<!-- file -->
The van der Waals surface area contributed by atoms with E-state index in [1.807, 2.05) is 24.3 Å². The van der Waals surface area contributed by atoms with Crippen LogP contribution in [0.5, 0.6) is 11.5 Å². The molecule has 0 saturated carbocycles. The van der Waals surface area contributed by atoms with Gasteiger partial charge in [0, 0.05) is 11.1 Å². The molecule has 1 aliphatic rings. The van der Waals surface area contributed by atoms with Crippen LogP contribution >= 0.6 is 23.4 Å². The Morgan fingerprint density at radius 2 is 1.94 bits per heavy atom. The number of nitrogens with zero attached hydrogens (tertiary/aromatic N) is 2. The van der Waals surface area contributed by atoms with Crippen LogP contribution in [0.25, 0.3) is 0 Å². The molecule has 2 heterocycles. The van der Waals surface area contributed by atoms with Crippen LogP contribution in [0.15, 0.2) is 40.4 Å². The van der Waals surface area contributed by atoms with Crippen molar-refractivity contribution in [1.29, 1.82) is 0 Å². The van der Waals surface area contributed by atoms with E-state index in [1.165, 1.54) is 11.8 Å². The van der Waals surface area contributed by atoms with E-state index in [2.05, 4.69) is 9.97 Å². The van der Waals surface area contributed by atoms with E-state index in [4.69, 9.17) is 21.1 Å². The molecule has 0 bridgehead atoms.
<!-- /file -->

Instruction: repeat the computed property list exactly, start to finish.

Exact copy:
The van der Waals surface area contributed by atoms with E-state index in [1.807, 2.05) is 24.3 Å². The van der Waals surface area contributed by atoms with Crippen LogP contribution in [0.5, 0.6) is 11.5 Å². The molecule has 0 saturated carbocycles. The van der Waals surface area contributed by atoms with Gasteiger partial charge in [0, 0.05) is 11.1 Å². The molecule has 1 aliphatic rings. The van der Waals surface area contributed by atoms with Crippen LogP contribution >= 0.6 is 23.4 Å². The Morgan fingerprint density at radius 2 is 1.94 bits per heavy atom. The number of nitrogens with zero attached hydrogens (tertiary/aromatic N) is 2. The van der Waals surface area contributed by atoms with Crippen LogP contribution in [0.25, 0.3) is 0 Å². The molecule has 2 heterocycles. The van der Waals surface area contributed by atoms with Crippen LogP contribution in [0.15, 0.2) is 40.4 Å². The van der Waals surface area contributed by atoms with Crippen molar-refractivity contribution in [1.29, 1.82) is 0 Å². The van der Waals surface area contributed by atoms with E-state index in [1.165, 1.54) is 11.8 Å². The van der Waals surface area contributed by atoms with E-state index in [2.05, 4.69) is 9.97 Å². The van der Waals surface area contributed by atoms with E-state index in [4.69, 9.17) is 21.1 Å². The molecule has 0 bridgehead atoms.